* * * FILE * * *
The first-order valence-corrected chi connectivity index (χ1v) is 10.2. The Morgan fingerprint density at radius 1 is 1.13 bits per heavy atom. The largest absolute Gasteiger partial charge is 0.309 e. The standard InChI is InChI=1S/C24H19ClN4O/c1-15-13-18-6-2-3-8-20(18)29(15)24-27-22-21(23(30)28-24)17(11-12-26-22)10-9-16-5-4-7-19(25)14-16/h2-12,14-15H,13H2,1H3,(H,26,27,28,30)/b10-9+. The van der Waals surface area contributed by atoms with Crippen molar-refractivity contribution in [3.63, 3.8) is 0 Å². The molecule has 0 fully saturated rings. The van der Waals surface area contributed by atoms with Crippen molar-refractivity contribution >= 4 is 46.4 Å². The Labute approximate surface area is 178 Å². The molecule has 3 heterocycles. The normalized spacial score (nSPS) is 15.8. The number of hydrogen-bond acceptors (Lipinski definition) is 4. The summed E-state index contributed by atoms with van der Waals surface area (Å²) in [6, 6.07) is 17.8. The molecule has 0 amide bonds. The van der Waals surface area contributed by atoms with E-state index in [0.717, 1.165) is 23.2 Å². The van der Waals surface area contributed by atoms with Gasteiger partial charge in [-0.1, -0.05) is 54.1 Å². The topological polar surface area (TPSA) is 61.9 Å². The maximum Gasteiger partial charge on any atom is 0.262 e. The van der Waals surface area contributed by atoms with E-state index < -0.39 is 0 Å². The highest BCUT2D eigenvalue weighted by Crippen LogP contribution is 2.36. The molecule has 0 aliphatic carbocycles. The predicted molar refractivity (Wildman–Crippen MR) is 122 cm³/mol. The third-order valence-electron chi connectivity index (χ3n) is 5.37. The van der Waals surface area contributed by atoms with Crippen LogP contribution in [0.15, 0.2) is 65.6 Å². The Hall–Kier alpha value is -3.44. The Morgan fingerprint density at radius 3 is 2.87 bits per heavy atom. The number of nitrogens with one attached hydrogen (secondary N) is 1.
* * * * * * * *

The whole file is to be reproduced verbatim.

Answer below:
The first-order valence-corrected chi connectivity index (χ1v) is 10.2. The Morgan fingerprint density at radius 1 is 1.13 bits per heavy atom. The largest absolute Gasteiger partial charge is 0.309 e. The standard InChI is InChI=1S/C24H19ClN4O/c1-15-13-18-6-2-3-8-20(18)29(15)24-27-22-21(23(30)28-24)17(11-12-26-22)10-9-16-5-4-7-19(25)14-16/h2-12,14-15H,13H2,1H3,(H,26,27,28,30)/b10-9+. The van der Waals surface area contributed by atoms with Crippen molar-refractivity contribution in [3.63, 3.8) is 0 Å². The molecule has 0 fully saturated rings. The van der Waals surface area contributed by atoms with Crippen molar-refractivity contribution >= 4 is 46.4 Å². The Labute approximate surface area is 178 Å². The molecule has 3 heterocycles. The normalized spacial score (nSPS) is 15.8. The number of hydrogen-bond acceptors (Lipinski definition) is 4. The summed E-state index contributed by atoms with van der Waals surface area (Å²) in [6, 6.07) is 17.8. The molecule has 0 amide bonds. The van der Waals surface area contributed by atoms with E-state index in [0.717, 1.165) is 23.2 Å². The van der Waals surface area contributed by atoms with Gasteiger partial charge in [-0.1, -0.05) is 54.1 Å². The topological polar surface area (TPSA) is 61.9 Å². The maximum Gasteiger partial charge on any atom is 0.262 e. The van der Waals surface area contributed by atoms with E-state index < -0.39 is 0 Å². The highest BCUT2D eigenvalue weighted by Crippen LogP contribution is 2.36. The molecule has 0 aliphatic carbocycles. The predicted molar refractivity (Wildman–Crippen MR) is 122 cm³/mol. The third-order valence-electron chi connectivity index (χ3n) is 5.37. The van der Waals surface area contributed by atoms with Crippen LogP contribution in [0.15, 0.2) is 65.6 Å². The Hall–Kier alpha value is -3.44. The Morgan fingerprint density at radius 3 is 2.87 bits per heavy atom. The number of nitrogens with one attached hydrogen (secondary N) is 1.